Being aware of your dog’s breed disposition is a useful foundation from which you can approach helping them cure their separation anxiety. If you understand where they're coming from with their anxieties, and sympathise, you are much more likely to succeed in helping them to be okay at home alone.
This is the nurture bit of the nature/ nurture debate, and of course, the bit where separation anxiety training comes in.
Life experiences can have profound impacts on the individual. If you have a dog that has been through upheavals such as relationship breakdowns, house moves, transport between countries or ill health, it is natural they might feel shaken and unsure. An older dog may develop separation anxiety as their health fails and their faculties become less reliable. They are aware they are more physically vulnerable and may need security from the owner’s presence, despite having previously been fine when left alone.
If you suspect your dog is likely to be more prone to separation anxiety, the best thing you can do is tread carefully and protect them from any experiences they might find too challenging. Training is still possible, but you may wish to consult with an accredited behaviourist or veterinary behaviourist to make sure you’re on the right path.
Dogs that are naturally more anxious from puppyhood, or those that have experienced a traumatic event may also benefit greatly from medication. Medication for separation anxiety is not a quick fix, but a way of creating space and calm, within which your dog can learn that being alone is safe.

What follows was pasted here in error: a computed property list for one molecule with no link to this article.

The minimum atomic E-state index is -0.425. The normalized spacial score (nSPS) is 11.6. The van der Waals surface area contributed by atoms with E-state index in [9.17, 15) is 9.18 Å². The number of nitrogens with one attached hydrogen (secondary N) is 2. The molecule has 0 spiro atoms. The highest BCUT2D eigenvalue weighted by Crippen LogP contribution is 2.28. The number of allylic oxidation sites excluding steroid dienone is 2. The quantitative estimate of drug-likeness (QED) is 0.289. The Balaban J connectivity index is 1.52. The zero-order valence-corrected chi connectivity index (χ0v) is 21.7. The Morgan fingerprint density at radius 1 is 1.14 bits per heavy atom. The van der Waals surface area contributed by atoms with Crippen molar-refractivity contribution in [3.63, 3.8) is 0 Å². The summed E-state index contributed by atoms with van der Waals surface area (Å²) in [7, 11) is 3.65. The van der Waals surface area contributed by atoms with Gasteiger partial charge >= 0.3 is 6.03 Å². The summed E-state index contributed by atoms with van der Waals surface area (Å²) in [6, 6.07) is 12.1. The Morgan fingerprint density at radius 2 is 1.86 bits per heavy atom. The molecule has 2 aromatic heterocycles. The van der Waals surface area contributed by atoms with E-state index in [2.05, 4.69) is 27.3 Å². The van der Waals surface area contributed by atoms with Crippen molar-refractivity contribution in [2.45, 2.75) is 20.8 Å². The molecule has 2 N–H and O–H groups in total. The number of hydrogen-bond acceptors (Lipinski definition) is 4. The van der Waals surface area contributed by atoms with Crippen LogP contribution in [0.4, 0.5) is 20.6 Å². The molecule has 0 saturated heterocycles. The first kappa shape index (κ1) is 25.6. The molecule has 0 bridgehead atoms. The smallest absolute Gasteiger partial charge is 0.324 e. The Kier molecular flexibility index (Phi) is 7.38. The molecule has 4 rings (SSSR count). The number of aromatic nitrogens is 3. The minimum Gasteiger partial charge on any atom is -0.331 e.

How to avoid choosing a breed that is prone to separation anxiety
- When choosing a dog breed, try to see past the claims of “easy to train”, “clever”, “good with kids” etc (these are applied to pretty much every breed by their enthusiasts anyway) and do research into what the breed was actually intended for. By this I don’t mean a quick google (this is probably the worst way to research dog breeds), I mean actually get out there, talk to owners and meet dogs that are living the life they were bred for. Meet others that are succeed as pets without presenting with behavioural issues.
- Seek out people who are willing to share their NEGATIVE experiences and regrets too. What didn’t work and why? This goes for all aspects of behaviour and expectations for the dog you want to share your life with.
- Be honest with yourself. Huskies are gorgeous, but if you only have time for a big walk on the weekend they aren’t for you. If you fancy a cockapoo but work away from home for more than 40 hours a week, you might be better off choosing a less sociable or more aloof breed, or rescuing an older dog that is used to having less close contact time with people and can be happy home alone.
- There’s a temptation to try and prove you're “good enough” for the breed/ breeder/ individual dog. It feels good if the club seems like an elite bunch. But like dating, the truth will out in the end and this is a relationship that will last for a lifetime, so you want to get it as right as you can from the start!
Finally, and above all else be ready to train! Whatever your dog’s breed and background, they are going to face challenges and since you control all aspects of their life, they will rely on you to help them deal with things.
Separation anxiety is incredibly tough on both owner and dog, however regardless of your dog’s breed, avoiding and even fixing separation anxiety is completely possible. Please don’t be like the beagle owner and think that there’s nothing you can do to influence your dog’s experiences and behaviour. Where there is a will there is a way, as they say!